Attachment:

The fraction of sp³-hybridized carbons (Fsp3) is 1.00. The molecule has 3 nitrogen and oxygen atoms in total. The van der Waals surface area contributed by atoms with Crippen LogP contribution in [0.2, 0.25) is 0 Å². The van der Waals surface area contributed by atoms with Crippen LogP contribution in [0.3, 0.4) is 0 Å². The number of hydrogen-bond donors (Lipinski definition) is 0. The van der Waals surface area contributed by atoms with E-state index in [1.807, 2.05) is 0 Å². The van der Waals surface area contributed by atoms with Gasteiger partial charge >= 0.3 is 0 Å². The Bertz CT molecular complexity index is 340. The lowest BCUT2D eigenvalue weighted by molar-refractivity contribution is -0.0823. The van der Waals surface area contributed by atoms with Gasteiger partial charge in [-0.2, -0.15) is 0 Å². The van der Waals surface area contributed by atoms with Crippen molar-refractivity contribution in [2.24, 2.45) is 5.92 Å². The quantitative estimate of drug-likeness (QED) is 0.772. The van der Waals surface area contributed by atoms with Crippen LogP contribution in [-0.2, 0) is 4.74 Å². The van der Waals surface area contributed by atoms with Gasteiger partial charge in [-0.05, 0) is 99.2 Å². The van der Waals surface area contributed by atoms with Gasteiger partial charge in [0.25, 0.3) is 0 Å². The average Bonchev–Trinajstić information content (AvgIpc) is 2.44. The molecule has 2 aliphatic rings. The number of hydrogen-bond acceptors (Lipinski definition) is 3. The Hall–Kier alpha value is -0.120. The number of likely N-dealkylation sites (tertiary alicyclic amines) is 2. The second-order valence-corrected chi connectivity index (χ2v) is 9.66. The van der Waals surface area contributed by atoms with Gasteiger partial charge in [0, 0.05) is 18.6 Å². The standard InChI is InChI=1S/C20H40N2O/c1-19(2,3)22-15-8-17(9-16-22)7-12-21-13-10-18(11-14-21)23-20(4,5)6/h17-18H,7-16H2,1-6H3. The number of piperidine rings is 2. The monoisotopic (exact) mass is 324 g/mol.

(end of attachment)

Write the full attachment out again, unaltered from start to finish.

The fraction of sp³-hybridized carbons (Fsp3) is 1.00. The molecule has 3 nitrogen and oxygen atoms in total. The van der Waals surface area contributed by atoms with Crippen LogP contribution in [0.2, 0.25) is 0 Å². The van der Waals surface area contributed by atoms with Crippen LogP contribution in [0.3, 0.4) is 0 Å². The number of hydrogen-bond donors (Lipinski definition) is 0. The van der Waals surface area contributed by atoms with E-state index in [1.807, 2.05) is 0 Å². The van der Waals surface area contributed by atoms with Gasteiger partial charge >= 0.3 is 0 Å². The Bertz CT molecular complexity index is 340. The lowest BCUT2D eigenvalue weighted by molar-refractivity contribution is -0.0823. The van der Waals surface area contributed by atoms with Gasteiger partial charge in [-0.2, -0.15) is 0 Å². The van der Waals surface area contributed by atoms with Crippen molar-refractivity contribution in [2.24, 2.45) is 5.92 Å². The quantitative estimate of drug-likeness (QED) is 0.772. The van der Waals surface area contributed by atoms with Crippen LogP contribution in [-0.2, 0) is 4.74 Å². The van der Waals surface area contributed by atoms with Gasteiger partial charge in [-0.05, 0) is 99.2 Å². The van der Waals surface area contributed by atoms with Gasteiger partial charge in [0.25, 0.3) is 0 Å². The average Bonchev–Trinajstić information content (AvgIpc) is 2.44. The molecule has 2 aliphatic rings. The number of hydrogen-bond acceptors (Lipinski definition) is 3. The Hall–Kier alpha value is -0.120. The number of likely N-dealkylation sites (tertiary alicyclic amines) is 2. The second-order valence-corrected chi connectivity index (χ2v) is 9.66. The van der Waals surface area contributed by atoms with Gasteiger partial charge in [0, 0.05) is 18.6 Å². The standard InChI is InChI=1S/C20H40N2O/c1-19(2,3)22-15-8-17(9-16-22)7-12-21-13-10-18(11-14-21)23-20(4,5)6/h17-18H,7-16H2,1-6H3. The number of piperidine rings is 2. The monoisotopic (exact) mass is 324 g/mol.